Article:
U.S. Coast Guard

GREGORY VARNUM

The Line 5 oil pipelines in the straits of Mackinac were struck by an anchor last April. Then at a hearing held by U.S. Sen. Gary Peters (D-Mich.) in August, Enbridge Energy Vice President David Bryson pledged to release information on the strike.

Taylor Wizner

This week on Points North, a community prepares to be stranded on an island in the middle of winter. Plus, a furrier transforms animal pelts into expensive clothes. 


Taylor Wizner

 

Last winter freezing temperatures hit some people harder than others. On Neebish Island, 20 miles south of Sault Ste. Marie, thick ice formed on the St. Mary’s River.

U.S. Coast Guard Air Station Traverse City/Facebook

Two weeks into the government shutdown, some Michigan communities are coming together to support federal employees working without pay. One of the groups affected is the U.S. Coast Guard. Workers got their December paycheck on Monday, but they’re not sure when they’ll get their next one. 

The U.S. Coast Guard

The U.S. Coast Guard will open a new facility to prepare for a potential oil spill in the Great Lakes.

 

As part of the Coast Guard reauthorization bill signed into law by President Trump Tuesday, they will open a National Center of Expertise in the Great Lakes.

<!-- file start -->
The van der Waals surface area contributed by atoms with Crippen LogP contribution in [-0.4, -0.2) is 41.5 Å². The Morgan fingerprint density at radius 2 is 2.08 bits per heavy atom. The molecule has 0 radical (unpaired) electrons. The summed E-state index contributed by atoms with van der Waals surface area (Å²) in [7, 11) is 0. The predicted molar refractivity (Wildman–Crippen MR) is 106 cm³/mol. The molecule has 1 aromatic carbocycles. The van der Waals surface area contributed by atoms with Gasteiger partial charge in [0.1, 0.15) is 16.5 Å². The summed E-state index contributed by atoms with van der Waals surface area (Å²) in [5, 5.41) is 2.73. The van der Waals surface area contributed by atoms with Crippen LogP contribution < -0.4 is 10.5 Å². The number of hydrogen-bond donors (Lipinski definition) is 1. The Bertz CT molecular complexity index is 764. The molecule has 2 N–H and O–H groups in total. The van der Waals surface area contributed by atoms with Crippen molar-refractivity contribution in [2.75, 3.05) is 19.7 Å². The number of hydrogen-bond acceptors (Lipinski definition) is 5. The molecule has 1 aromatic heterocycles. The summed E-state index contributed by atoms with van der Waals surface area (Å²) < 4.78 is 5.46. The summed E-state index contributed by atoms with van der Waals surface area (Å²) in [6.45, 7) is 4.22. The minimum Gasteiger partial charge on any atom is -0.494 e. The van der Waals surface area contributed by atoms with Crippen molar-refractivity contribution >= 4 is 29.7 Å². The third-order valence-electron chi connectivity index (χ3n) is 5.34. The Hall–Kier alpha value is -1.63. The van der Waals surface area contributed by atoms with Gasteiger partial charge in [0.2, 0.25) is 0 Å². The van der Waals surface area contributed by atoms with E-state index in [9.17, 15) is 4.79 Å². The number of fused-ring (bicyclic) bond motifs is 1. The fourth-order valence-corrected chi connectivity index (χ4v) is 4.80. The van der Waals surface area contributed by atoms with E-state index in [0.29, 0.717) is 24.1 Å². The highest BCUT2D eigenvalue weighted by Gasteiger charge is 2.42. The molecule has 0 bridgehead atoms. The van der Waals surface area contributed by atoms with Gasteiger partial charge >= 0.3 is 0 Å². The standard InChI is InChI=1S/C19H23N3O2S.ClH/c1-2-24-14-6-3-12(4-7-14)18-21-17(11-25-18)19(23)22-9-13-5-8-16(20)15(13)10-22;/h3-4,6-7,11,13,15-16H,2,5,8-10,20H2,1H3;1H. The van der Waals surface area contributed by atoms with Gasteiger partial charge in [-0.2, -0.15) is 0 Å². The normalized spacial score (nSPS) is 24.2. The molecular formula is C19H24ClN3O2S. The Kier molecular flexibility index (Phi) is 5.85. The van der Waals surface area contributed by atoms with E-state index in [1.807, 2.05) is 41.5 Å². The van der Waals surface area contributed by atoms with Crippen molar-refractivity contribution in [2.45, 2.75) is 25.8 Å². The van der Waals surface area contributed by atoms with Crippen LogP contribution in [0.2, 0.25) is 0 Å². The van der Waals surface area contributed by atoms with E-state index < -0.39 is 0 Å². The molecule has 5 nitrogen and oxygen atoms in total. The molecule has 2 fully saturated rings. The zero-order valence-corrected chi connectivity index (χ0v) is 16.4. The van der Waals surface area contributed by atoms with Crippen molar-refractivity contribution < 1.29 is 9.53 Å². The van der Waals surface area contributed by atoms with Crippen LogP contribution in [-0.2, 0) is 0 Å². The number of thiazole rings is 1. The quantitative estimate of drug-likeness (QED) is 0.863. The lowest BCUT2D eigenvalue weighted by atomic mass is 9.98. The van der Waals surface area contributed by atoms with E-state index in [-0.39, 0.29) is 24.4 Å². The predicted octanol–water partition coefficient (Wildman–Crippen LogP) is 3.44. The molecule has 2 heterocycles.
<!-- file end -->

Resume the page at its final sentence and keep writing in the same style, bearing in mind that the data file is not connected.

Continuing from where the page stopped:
U.S. Senator Gary Peters (D), who sponsored the provision, says the facility will research clean up and response methods to an oil spill in freshwater.

 

The U.S. Coast Guard

Environmental groups say the U.S. Coast Guard is not ready for an oil spill in the Great Lakes.

 

The Coast Guard is required by law to have a plan for a spill.

 

However, Margareta Kearney, an attorney at the Environmental Law and Policy Center, says they don’t.

 

 

“There was testimony that clearly stated the Coast Guard is not at the ready to respond to an oil spill in the Great Lakes,” Kearney said.

 

 

The U.S. Coast Guard has a message for us: knock it off with the prank calls. 

The Coast Guard is seeing a big jump in phony distress calls: more than 160 made across the Great Lakes so far this year.

There are many Michiganders feeling uneasy about the idea of those 62-year-old twin oil pipelines running along the bottom of the Straits of Mackinac.

The aging Line 5 can carry 540,000 barrels of oil and natural gas liquids each day.

Enbridge has made promises to keep the pipeline maintained and said it’s got an emergency response team in place, but there’s a complicating factor that no one can control: big, turbulent waves.

Police and the U.S. Coast Guard are urging people not to swim in Grand Traverse Bay or other frigid bodies of water.

A social media challenge has many teenagers and some adults heading to the beach for a quick dip and challenging their friends to do the same.